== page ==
To install click the Add extension button. That's it.

The source code for the WIKI 2 extension is being checked by specialists of the Mozilla Foundation, Google, and Apple. You could also do it yourself at any point in time.

Kelly Slayton
Congratulations on this excellent venture… what a great idea!
Alexander Grigorievskiy
I use WIKI 2 every day and almost forgot how the original Wikipedia looks like.
Live Statistics
English Articles
Improved in 24 Hours
Added in 24 Hours
What we do. Every page goes through several hundred of perfecting techniques; in live mode. Quite the same Wikipedia. Just better.

From Wikipedia, the free encyclopedia

Edward Brophy
Edward Brophy in The Thin Man Goes Home (1945).png
Brophy in the trailer for The Thin Man Goes Home (1945)
Edward Santree Brophy

(1895-02-27)February 27, 1895
New York City, U.S.
DiedMay 27, 1960(1960-05-27) (aged 65)
Resting placeWoodlawn Memorial Cemetery
Years active1920–1960
Ann S. Brophy
(m. 1925)

Edward Santree Brophy (February 27, 1895 – May 27, 1960) was an American character actor and comedian. Small of build, balding, and raucous-voiced, he frequently portrayed dumb cops and gangsters, both serious and comic.

He is best remembered for his roles in the Falcon film series, based on the suave detective of the same name, and for voicing Timothy Q. Mouse in Dumbo (1941).

Early life

Edward Santree Brophy was born on February 27, 1895 in New York City and attended the University of Virginia.[1]


His screen debut was in Yes or No? (1920). In 1928, with only a few minor film roles to his credit, Brophy was working as a junior production executive for Metro-Goldwyn-Mayer when he was chosen to appear with Buster Keaton in one sequence of Keaton's film The Cameraman. As two clients in a bath-house, Brophy and Keaton attempt to undress and put on bathing suits while sharing a single tiny changing room. Each time Keaton attempts to hang his clothes on one hook, Brophy removes the clothes and hands them back to Keaton and gestures to the other hook. He manhandles the smaller, more slender Keaton, at one point picking him up by the feet and dumping him out of his trousers. Appearing only in this one brief scene, Brophy attracted enough attention to receive more and better roles. Though he did appear in a few theatre roles, most of his long and prolific career was in film and was spent at the studios of MGM.

Edward Brophy (center) with Jackie Cooper and Wallace Beery in The Champ (1931)
Edward Brophy (center) with Jackie Cooper and Wallace Beery in The Champ (1931)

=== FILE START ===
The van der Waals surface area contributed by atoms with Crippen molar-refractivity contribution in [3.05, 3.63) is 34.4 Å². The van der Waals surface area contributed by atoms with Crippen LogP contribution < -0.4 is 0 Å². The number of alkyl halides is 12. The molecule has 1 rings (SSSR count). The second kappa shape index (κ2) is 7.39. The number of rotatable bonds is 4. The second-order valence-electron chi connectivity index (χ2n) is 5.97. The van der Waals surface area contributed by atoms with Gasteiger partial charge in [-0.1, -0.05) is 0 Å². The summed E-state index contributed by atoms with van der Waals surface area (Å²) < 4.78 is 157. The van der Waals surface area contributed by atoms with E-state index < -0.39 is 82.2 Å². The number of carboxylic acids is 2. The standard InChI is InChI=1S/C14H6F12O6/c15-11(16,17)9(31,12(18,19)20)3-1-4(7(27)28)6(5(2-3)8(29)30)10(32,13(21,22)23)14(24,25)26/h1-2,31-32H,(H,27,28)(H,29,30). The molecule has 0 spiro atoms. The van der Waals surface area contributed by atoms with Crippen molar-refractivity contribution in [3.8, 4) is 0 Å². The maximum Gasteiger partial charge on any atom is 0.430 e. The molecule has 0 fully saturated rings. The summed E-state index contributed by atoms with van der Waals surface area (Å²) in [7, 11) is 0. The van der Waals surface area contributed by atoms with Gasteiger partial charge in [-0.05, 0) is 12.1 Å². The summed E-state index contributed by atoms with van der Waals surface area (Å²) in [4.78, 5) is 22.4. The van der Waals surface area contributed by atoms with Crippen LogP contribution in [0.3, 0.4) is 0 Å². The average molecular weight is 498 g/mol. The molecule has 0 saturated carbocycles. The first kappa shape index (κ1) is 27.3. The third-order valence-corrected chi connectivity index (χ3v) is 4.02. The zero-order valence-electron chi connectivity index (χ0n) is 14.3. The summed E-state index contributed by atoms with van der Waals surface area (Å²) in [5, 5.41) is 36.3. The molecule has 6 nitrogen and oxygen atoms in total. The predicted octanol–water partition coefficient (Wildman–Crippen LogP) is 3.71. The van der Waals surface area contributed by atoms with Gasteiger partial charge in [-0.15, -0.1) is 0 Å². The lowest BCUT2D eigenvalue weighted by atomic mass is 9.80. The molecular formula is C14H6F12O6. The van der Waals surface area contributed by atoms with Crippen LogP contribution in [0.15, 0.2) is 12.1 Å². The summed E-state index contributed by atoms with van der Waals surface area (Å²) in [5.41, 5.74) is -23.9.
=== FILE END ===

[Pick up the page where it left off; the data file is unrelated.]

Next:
Calling Philo Vance  (1940) Edward Brophy (pictured right) with James Stephenson
Calling Philo Vance (1940) Edward Brophy (pictured right) with James Stephenson

He played the main character's loyal manager in The Champ (1931), a Rollo Brother circus proprietor, with Matt McHugh in the movie Freaks (1932 film) (1932), Joe Morelli from The Thin Man (1934) and Nick Charles' friend Brogan from The Thin Man Goes Home (1944). Brophy made a lasting impression on Disney fans as the voice of Timothy Q. Mouse in Dumbo, even though he was uncredited for this role. He also made several appearances in the films of director John Ford, notably as 'Ditto' Boland in The Last Hurrah (1958).

Brophy was the model for the comic book character Doiby Dickles.[2]


Brophy died on May 27, 1960 during the production of Ford's Two Rode Together. (One source says Brophy "died while watching a prizefight on television."[3]) He was 65. He was buried in Santa Monica's Woodlawn Cemetery next to his wife Ann S. Brophy. (Another source listed "widow, Ann" as a survivor.[4])



  1. ^ Katz, Ephraim (1979). The Film Encyclopedia: The Most Comprehensive Encyclopedia of World Cinema in a Single Volume. Perigee Books. ISBN 0-399-50601-2. P.171.
  2. ^ Dulaney, Sean (September 2017). "Green Lantern 60th Anniversary Panel". Alter Ego. 3 (148): 47. Retrieved 9 April 2020.
  3. ^ "Edward Brophy Dies". The Kansas City Times. May 31, 1960. p. 1. Retrieved October 26, 2015 – via open access
  4. ^ "Edward Brophy, Movie Actor, Dies Watching Fight". The Times Record. May 31, 1960. p. 7. Retrieved October 26, 2015 – via open access

External links

This page was last edited on 11 November 2021, at 20:30
Basis of this page is in Wikipedia. Text is available under the CC BY-SA 3.0 Unported License. Non-text media are available under their specified licenses. Wikipedia® is a registered trademark of the Wikimedia Foundation, Inc. WIKI 2 is an independent company and has no affiliation with Wikimedia Foundation.